Apply or remove an advisory lock on an open file
#include <fcntl.h> int flock( int filedes, int operation );
- The file descriptor of an open file.
- What you want to do to the file; one of the following:
- LOCK_EX—apply an exclusive lock.
- LOCK_SH—apply a shared lock.
- LOCK_UN—unlock an existing lock.
You can OR LOCK_NB with LOCK_EX or LOCK_SH to prevent the function from blocking (see below).
Use the -l c option to qcc to link against this library. This library is usually included automatically.
The flock() function applies or removes an advisory lock on the file associated with the open file descriptor filedes.
Advisory locks allow cooperating processes to perform consistent operations on files, but they don't guarantee consistency.
The locking mechanism allows two types of locks: shared and exclusive. At any time, multiple shared locks may be applied to a file, but at no time are multiple exclusive, or both shared and exclusive, locks allowed simultaneously on a file.
A shared lock may be upgraded to an exclusive lock, and vice versa, by specifying the appropriate lock type. The previous lock is released and a new lock is applied (possibly after other processes have gained and released the lock).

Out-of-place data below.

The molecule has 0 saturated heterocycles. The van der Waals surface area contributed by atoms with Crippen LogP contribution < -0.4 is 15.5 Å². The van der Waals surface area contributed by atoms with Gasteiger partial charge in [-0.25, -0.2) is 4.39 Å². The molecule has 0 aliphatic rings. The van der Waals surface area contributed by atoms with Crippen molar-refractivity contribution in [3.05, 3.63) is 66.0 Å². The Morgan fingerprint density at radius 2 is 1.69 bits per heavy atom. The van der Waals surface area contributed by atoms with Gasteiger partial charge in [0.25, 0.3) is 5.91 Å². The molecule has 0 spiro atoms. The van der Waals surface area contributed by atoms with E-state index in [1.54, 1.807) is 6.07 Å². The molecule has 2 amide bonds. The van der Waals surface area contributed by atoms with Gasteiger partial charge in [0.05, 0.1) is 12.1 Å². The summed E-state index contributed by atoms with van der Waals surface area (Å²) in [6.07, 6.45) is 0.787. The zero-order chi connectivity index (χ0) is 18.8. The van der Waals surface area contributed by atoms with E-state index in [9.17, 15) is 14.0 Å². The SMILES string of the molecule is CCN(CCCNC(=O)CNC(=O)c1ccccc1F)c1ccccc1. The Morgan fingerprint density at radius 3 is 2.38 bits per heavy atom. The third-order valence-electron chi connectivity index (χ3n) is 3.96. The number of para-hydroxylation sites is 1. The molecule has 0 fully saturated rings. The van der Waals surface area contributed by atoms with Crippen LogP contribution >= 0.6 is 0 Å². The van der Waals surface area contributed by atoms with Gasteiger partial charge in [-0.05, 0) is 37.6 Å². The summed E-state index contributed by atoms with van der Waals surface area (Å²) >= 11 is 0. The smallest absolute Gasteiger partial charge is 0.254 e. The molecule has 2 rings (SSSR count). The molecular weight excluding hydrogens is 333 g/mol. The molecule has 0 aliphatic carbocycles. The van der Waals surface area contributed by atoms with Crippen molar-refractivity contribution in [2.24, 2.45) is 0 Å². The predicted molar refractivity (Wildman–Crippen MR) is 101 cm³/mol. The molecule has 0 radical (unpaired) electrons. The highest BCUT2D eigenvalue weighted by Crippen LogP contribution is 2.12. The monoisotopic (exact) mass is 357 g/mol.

Requesting a lock on an object that's already locked causes the caller to be blocked until the lock may be acquired. If you don't want the caller to be blocked, you can specify LOCK_NB in the operation to make the call fail instead (errno is set to EWOULDBLOCK).
Processes blocked awaiting a lock may be awakened by signals.
- The operation was successful.
- An error occurred (errno is set).
- Invalid descriptor, filedes.
- The argument operation doesn't include one of LOCK_EX, LOCK_SH, or LOCK_UN.
- The system can't allocate sufficient memory to store lock resources.
- The filesystem doesn't support the operation.
- The filedes argument refers to an object other than a file.
- The file is already locked, and LOCK_NB was specified.
Last modified: 2013-09-30